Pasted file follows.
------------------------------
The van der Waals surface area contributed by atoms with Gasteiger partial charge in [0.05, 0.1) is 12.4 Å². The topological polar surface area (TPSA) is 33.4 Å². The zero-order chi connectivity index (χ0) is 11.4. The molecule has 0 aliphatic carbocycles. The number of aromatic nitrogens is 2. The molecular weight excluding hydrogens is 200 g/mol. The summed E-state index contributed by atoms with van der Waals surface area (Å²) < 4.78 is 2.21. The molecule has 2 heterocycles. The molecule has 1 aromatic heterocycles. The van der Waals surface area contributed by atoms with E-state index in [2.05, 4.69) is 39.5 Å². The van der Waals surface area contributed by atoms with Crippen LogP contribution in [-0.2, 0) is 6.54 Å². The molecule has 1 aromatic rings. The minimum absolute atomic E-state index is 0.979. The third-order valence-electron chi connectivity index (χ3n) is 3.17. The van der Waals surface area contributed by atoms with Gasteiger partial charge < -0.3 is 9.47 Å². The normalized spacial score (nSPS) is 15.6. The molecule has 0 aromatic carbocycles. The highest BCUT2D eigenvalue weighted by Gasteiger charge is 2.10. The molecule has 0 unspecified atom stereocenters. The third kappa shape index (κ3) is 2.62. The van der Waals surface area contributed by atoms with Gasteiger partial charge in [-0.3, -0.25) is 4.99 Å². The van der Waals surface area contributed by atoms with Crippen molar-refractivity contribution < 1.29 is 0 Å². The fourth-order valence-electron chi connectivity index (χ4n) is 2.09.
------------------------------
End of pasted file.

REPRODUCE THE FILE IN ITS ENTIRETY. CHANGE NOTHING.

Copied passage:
The van der Waals surface area contributed by atoms with Gasteiger partial charge in [0.05, 0.1) is 12.4 Å². The topological polar surface area (TPSA) is 33.4 Å². The zero-order chi connectivity index (χ0) is 11.4. The molecule has 0 aliphatic carbocycles. The number of aromatic nitrogens is 2. The molecular weight excluding hydrogens is 200 g/mol. The summed E-state index contributed by atoms with van der Waals surface area (Å²) < 4.78 is 2.21. The molecule has 2 heterocycles. The molecule has 1 aromatic heterocycles. The van der Waals surface area contributed by atoms with E-state index in [2.05, 4.69) is 39.5 Å². The van der Waals surface area contributed by atoms with Crippen LogP contribution in [-0.2, 0) is 6.54 Å². The molecule has 1 aromatic rings. The minimum absolute atomic E-state index is 0.979. The third-order valence-electron chi connectivity index (χ3n) is 3.17. The van der Waals surface area contributed by atoms with Gasteiger partial charge < -0.3 is 9.47 Å². The normalized spacial score (nSPS) is 15.6. The molecule has 0 aromatic carbocycles. The highest BCUT2D eigenvalue weighted by Gasteiger charge is 2.10. The molecule has 0 unspecified atom stereocenters. The third kappa shape index (κ3) is 2.62. The van der Waals surface area contributed by atoms with Gasteiger partial charge in [-0.3, -0.25) is 4.99 Å². The van der Waals surface area contributed by atoms with Crippen molar-refractivity contribution < 1.29 is 0 Å². The fourth-order valence-electron chi connectivity index (χ4n) is 2.09.